The first day of the inaugural New York Anime Festival was a busy one. Crowds were good for a brand new show on a cold, snowy day, which was, in the end, competing against Christmas shopping. That sounds like damning with faint praise, but there were people throughout the hall all day–all in all, one of the better showings for a new show we’ve seen in New York. Total attendance for the weekend is expected to be about 12-14,000, and everyone expects to be slammed today (Saturday.)

No real news we heard all day, The real experience of an anime show is for the fans, and shows generally have a “by fans for fans” feeling. Although this is a “commercial” show, as it is being run by Reed Exhibitions, the kids were in their crazy costumes (above) and seemed enthusiastic. We had to leave before the big masquerade, alas. A few more pictures in the jump.

At this booth, they were still busy manufacturing merch, and the sewing machine’s hum was heard all day!

This booth was plenty colorful–and LOUD.
Erin Finnegan had buttons saluting legendary Dark Horse editor Carl Horn.

The Comics Bakery crew represents.

At the Maid Cafe, young ladies in costume greeted customers.

This fellow is making a chalk sketch throughout the weekend.

ADV’s Chris Oarr and Appleseed: Ex Machina producer Joseph Chou.
There was actually a big Magic® tourney taking place down the hall. This White Angel (??? We know that’s wrong) greeted players.

Inside the Magic® competition. Feel the tension.


  1. Having never been to an anime con, is it common for them to be this diverse? I realize almost every publisher of comics has a manga line, and that the tribes overlap (the SciFi Channel pioneered anime). I don’t see much crossover at my store, even among guys. Customers either read the big American comics, or the medium Japanese comics. Sadly, they both get stolen equally.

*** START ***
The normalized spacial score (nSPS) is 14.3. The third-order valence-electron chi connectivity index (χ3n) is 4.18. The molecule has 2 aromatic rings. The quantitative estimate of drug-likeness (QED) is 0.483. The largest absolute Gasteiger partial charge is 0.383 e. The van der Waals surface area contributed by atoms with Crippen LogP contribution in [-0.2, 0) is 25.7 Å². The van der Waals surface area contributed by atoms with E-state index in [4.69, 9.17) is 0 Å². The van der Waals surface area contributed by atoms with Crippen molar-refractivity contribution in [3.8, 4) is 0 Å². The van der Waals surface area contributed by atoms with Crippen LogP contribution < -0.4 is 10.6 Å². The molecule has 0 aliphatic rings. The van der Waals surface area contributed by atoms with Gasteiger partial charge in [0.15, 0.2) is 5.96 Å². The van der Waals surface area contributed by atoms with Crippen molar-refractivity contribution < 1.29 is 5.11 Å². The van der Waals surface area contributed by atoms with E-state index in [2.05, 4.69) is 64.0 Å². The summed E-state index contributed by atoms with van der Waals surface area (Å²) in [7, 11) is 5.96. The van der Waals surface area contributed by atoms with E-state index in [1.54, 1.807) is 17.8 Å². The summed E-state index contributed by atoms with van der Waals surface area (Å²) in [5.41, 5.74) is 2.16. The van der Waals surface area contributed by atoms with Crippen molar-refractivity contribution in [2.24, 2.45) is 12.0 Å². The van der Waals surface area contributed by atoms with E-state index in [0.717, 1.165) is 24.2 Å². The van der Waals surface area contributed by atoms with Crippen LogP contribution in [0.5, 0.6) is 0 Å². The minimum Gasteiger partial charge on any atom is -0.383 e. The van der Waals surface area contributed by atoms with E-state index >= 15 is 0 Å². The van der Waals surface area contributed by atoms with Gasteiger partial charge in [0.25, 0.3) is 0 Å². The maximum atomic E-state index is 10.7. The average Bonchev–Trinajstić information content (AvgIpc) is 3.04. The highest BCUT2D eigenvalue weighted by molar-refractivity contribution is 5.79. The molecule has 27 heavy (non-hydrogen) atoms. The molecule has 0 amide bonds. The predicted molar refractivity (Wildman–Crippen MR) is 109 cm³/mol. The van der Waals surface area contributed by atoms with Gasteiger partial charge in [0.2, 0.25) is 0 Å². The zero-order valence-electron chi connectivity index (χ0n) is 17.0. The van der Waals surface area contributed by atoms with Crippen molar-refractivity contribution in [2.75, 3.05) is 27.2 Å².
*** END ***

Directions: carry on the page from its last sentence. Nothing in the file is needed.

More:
2. Heidi,

    I’m shocked that you could call the first day of the show “busy”. Attendance on day one was pitifully small and every retailer I spoke to expressed serious fears at the slow sales and overall malaise of the show.

    Even now, in the midst of Saturday, it’s a busy show attendance-wise but brutal for sales. Take a good look at the actual booths; people are filling the aisles but few are actually buying anything. They’re gobbling up free promotional material, taking photos and moving on. Every retailer I’ve spoken to today is disappointed at the browsing-vs-sales ratio so far.

  3. I dislike everything about anime ‘festivals’ in that they try to be different, yet related to comic books. All I hear about time after time are the dressed up people and the animated porn that is available.

  4. No Dealers Room guarantees that you will make a profit in it. Any show (comic, anime or Science Fiction’s) best guarantee for their dealers is that they will bring body’s to the show. It is up to the Dealers to do the right things to get people to buy. This is someone who has run a Dealers room at an anime con.

    Anime shows are different from Comic Book shows. Only NYCC or SDCC have the number of programming tracks of an Otakon. You can say SDCC has amongst the most programming of any event out there. That is one of the big differences between an Anime con and a Comic Book convention. I know Baltimore Comic Con has only two panel rooms besides the show floor. Baltimore Comic Con is also a show that has comics as their only thing.

  5. Tom,

    I agree with you that a Dealer’s Room is never a guarantee of profitability but if the vast majority of retailer’s aren’t doing well than there’s a problem. Cons need attendees and retailer support to thrive.